Just a mile or so from Scooterville, a minivan decided that it needed to go from the center lane to the right exit lane while slamming on the brakes. Too bad I happened to be right there in the exit lane. (Always ride as if everyone is trying to kill you.) I hit the brakes hard and….. stopped. Right now, no sliding, no lock-up. Wow. The Blur has wonderful brakes, possibly the best of any scooter I’ve been on. Both front and rear disk brakes are vented.

The telescopic fork front suspension was nicely progressive with minimal dive. The 6-bar linkage centralized rear suspension looks like it came off the crotch-rocket drawing board. The handling of the Blur was outstanding, more about that later.

The ignition switch has a locked position (handlebar turned to the left), stop position and run position. Pushing the key inward while turning also releases the seat latch (counterclockwise) or opens the fuel cap (clockwise). The electric start worked flawlessly. There is a kick-start lever that does the job as well, but it took several tries to get the scooter to fire up that way.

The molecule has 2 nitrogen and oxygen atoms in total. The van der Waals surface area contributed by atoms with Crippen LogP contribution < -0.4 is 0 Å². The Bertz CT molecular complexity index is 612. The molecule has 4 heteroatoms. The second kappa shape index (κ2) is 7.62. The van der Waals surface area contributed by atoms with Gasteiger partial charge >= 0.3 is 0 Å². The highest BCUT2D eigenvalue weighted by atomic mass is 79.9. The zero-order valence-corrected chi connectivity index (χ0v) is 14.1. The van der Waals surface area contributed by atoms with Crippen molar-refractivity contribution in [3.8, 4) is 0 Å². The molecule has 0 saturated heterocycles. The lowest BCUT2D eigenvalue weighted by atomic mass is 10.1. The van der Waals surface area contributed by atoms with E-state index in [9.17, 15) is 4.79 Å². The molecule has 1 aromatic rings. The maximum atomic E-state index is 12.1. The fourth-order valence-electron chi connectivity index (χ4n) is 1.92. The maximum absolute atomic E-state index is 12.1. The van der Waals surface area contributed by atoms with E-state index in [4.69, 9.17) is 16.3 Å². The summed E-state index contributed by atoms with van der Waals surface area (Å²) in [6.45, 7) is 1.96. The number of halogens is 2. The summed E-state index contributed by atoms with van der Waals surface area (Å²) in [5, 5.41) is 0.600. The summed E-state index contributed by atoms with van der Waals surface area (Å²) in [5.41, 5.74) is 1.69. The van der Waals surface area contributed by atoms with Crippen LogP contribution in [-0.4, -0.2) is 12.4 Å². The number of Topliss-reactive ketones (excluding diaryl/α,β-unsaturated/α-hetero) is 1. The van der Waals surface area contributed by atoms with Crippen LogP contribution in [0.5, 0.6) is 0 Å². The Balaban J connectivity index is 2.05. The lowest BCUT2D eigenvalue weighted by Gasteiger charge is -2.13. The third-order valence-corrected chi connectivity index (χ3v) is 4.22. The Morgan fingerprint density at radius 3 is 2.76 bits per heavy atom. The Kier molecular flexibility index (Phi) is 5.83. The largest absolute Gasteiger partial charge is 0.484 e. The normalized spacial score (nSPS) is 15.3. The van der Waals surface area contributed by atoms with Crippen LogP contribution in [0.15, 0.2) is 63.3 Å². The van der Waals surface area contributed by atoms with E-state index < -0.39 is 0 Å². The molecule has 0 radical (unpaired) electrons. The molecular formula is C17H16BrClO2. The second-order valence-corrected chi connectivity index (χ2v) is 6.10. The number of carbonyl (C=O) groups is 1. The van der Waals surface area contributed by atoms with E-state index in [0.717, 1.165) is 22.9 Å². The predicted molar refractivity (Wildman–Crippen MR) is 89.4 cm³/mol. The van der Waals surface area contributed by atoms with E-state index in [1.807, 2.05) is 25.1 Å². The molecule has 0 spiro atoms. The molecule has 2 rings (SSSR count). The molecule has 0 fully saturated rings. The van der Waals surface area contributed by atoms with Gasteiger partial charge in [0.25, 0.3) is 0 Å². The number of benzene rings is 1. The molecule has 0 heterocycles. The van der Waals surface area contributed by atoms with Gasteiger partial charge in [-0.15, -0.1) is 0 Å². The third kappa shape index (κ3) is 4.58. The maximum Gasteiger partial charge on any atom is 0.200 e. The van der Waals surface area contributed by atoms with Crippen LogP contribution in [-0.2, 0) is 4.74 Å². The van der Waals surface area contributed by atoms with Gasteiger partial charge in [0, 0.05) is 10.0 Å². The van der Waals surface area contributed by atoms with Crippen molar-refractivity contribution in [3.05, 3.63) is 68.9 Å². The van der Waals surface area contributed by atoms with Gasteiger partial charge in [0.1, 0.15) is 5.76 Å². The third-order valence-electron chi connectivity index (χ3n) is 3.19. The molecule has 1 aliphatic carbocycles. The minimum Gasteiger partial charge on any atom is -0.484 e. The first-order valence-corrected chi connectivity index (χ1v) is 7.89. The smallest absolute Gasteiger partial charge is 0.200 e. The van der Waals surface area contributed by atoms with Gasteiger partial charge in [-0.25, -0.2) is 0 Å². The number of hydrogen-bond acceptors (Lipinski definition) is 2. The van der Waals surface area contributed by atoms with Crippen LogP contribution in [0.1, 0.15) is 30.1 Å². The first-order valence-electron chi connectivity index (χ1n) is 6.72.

There is reasonable under-seat storage – enough for a full-face helmet. The passenger accommodations are pretty good. My wife usually complains about the foot pegs, grab rails, and seat. All three seemed to be just fine for her on the Blur. The dash includes a large central speedometer, small tachometer to the right, digital clock to the left, fuel gauge above the speedo, and turn indicators on either side. All good, but nothing earth-shaking…. until we tested function. The speedometer was just under 5% optimistic. To those of you not used to scooters this may not seem like a big deal, but most scooter speedometers are VERY optimistic, often indicating 60 MPH when the actual speed is something like 53 MPH. The Blur indicated 60 MPH at a GPS verified actual speed of 57.5 MPH. Even more impressive was the fuel gauge. It actually indicates the relative amount of fuel remaining. Again, this might not be a big deal to most people, but for a scooterist this is nearly unheard of.